Marissa Tarleton, chief marketing officer of RetailMeNot, the digital savings web site, sees a lot of opportunity for brands to use data more effectively.

“Mobile has really changed the customer journey. The funnel has shifted and mobile devices are disrupting the funnel,” she said. She added there’s an opportunity for marketers, with the consumer now in control, to shift how they think about their marketing to be less traditional, more engaging and more in the moment to acquire them, engage them and build the moments that count.

She noted that it’s important for brands to study customers and their touch points. Some customers are more desktop-heavy, while others use more mobile. She showed one example of a man who favors large retailers as he’s searching. As a marketer, one would try to orient campaigns differently to reach him, she said.

There are four different stages in using data. First, there’s the discovery and anticipation of what the customer is looking for when they’re looking for it. Second is reaching customers in these micro-moments that are important and how you engage customers for loyalty purposes, third is scale and personalization, and fourth is expanding data beyond first party to third party to help you be more impactful.

Tarleton said it’s important to know when the customer is shopping, what they’re looking for and where they are. With the holidays coming up, many brands are looking at historical data around what days are most impactful. Mobile shopping is most significant during certain days and has a very significant correlation to in-store foot traffic. “If you know your customers are searching for your products on these days, and within 24 hours that will link to an in-store person coming in, you have the ability to be more impactful in your marketing than not knowing this information,” she said. With desktop’s peak shopping days, you can orient your advertising and messages to the days your customer is most interested in buying, she said.

Then you add in what they’re looking for. In November and December, there are different periods where people are browsing and buying, she said. In early November, for example, there’s early research and planning, and key categories spike around food, travel, entertainment and home and garden. Then there’s a deal period around toys and electronics. Then last-minute, it’s heavy gifting, while beauty, books and accessories play a big role. Post-holiday, people are buying for themselves. “The ability to identify what people are looking for and when they’re looking for it, allows us to be much more targeted with how people spend their money. It allows us to be much more effective to get the right message to the right customer on the right day,” she said.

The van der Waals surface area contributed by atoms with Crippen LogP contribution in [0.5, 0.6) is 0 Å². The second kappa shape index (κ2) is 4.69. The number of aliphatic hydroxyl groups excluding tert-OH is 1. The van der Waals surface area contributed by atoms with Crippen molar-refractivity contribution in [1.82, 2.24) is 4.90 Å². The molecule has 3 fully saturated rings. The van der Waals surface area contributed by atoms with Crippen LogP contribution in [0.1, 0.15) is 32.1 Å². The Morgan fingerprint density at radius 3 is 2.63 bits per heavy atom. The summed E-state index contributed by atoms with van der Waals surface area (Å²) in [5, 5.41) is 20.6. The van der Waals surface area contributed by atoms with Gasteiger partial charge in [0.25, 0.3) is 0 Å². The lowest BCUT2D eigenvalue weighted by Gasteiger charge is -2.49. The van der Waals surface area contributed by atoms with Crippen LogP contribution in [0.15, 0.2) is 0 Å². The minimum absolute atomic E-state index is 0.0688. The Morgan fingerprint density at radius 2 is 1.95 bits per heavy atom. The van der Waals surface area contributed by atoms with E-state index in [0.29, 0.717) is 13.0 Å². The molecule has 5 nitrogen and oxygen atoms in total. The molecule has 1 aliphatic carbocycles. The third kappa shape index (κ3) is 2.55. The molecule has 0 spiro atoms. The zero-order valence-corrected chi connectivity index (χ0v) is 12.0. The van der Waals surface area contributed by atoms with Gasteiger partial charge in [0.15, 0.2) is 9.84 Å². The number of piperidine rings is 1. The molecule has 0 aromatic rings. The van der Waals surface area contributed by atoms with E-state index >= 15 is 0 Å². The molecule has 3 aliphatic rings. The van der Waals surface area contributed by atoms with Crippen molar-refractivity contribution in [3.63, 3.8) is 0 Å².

“Competitive data around promotions is an area of opportunity,” she said. She added most people in the retail space have been doing promotions the same way for the last few years. There’s significant opportunity to share insight into promotions in a competitive way. “We have access to a lot of different engagement and conversion tools. We have built a series of tools to see what’s working,” she said. She said you can see how your brand performed versus the competition. “You can see how you did versus the industry. It’s not the highest promotion works. Sometimes it’s free shipping….sometimes it doesn’t matter what the discount is, as long as it’s mobile.”

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